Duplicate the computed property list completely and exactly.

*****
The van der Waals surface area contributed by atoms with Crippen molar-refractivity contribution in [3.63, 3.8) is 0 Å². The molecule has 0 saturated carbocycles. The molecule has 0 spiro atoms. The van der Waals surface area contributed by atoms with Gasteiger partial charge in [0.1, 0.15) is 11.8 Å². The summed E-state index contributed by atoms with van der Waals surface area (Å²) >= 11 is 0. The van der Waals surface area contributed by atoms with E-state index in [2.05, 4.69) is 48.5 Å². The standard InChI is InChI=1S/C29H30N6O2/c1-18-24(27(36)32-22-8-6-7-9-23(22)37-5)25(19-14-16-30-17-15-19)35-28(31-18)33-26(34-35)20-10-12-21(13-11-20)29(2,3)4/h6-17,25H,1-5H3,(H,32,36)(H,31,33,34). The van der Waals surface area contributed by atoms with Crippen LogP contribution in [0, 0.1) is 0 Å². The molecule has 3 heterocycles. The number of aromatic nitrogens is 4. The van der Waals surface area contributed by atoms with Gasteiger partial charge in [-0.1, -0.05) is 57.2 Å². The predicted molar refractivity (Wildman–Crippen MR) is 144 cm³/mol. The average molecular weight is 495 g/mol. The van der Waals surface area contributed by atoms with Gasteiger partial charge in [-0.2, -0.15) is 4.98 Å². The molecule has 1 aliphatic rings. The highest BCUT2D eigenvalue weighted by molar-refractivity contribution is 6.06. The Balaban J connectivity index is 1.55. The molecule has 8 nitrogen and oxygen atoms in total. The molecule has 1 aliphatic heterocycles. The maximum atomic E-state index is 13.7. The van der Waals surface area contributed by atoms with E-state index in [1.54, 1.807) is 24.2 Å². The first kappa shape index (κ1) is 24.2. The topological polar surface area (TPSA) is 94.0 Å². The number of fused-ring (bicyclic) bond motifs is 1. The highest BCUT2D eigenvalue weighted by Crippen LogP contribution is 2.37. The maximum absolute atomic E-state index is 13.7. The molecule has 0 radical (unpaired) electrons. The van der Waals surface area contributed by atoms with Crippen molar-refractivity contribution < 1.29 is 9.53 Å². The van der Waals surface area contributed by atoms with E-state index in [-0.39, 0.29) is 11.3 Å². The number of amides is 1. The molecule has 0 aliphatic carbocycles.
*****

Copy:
The van der Waals surface area contributed by atoms with Crippen molar-refractivity contribution in [3.63, 3.8) is 0 Å². The molecule has 0 saturated carbocycles. The molecule has 0 spiro atoms. The van der Waals surface area contributed by atoms with Gasteiger partial charge in [0.1, 0.15) is 11.8 Å². The summed E-state index contributed by atoms with van der Waals surface area (Å²) >= 11 is 0. The van der Waals surface area contributed by atoms with E-state index in [2.05, 4.69) is 48.5 Å². The standard InChI is InChI=1S/C29H30N6O2/c1-18-24(27(36)32-22-8-6-7-9-23(22)37-5)25(19-14-16-30-17-15-19)35-28(31-18)33-26(34-35)20-10-12-21(13-11-20)29(2,3)4/h6-17,25H,1-5H3,(H,32,36)(H,31,33,34). The van der Waals surface area contributed by atoms with Crippen LogP contribution in [0, 0.1) is 0 Å². The molecule has 3 heterocycles. The number of aromatic nitrogens is 4. The van der Waals surface area contributed by atoms with Gasteiger partial charge in [-0.1, -0.05) is 57.2 Å². The predicted molar refractivity (Wildman–Crippen MR) is 144 cm³/mol. The average molecular weight is 495 g/mol. The van der Waals surface area contributed by atoms with Gasteiger partial charge in [-0.2, -0.15) is 4.98 Å². The molecule has 1 aliphatic rings. The highest BCUT2D eigenvalue weighted by molar-refractivity contribution is 6.06. The Balaban J connectivity index is 1.55. The molecule has 8 nitrogen and oxygen atoms in total. The molecule has 1 aliphatic heterocycles. The maximum atomic E-state index is 13.7. The van der Waals surface area contributed by atoms with E-state index in [1.54, 1.807) is 24.2 Å². The first kappa shape index (κ1) is 24.2. The topological polar surface area (TPSA) is 94.0 Å². The number of fused-ring (bicyclic) bond motifs is 1. The highest BCUT2D eigenvalue weighted by Crippen LogP contribution is 2.37. The maximum absolute atomic E-state index is 13.7. The molecule has 0 radical (unpaired) electrons. The van der Waals surface area contributed by atoms with Crippen molar-refractivity contribution < 1.29 is 9.53 Å². The van der Waals surface area contributed by atoms with E-state index in [-0.39, 0.29) is 11.3 Å². The number of amides is 1. The molecule has 0 aliphatic carbocycles.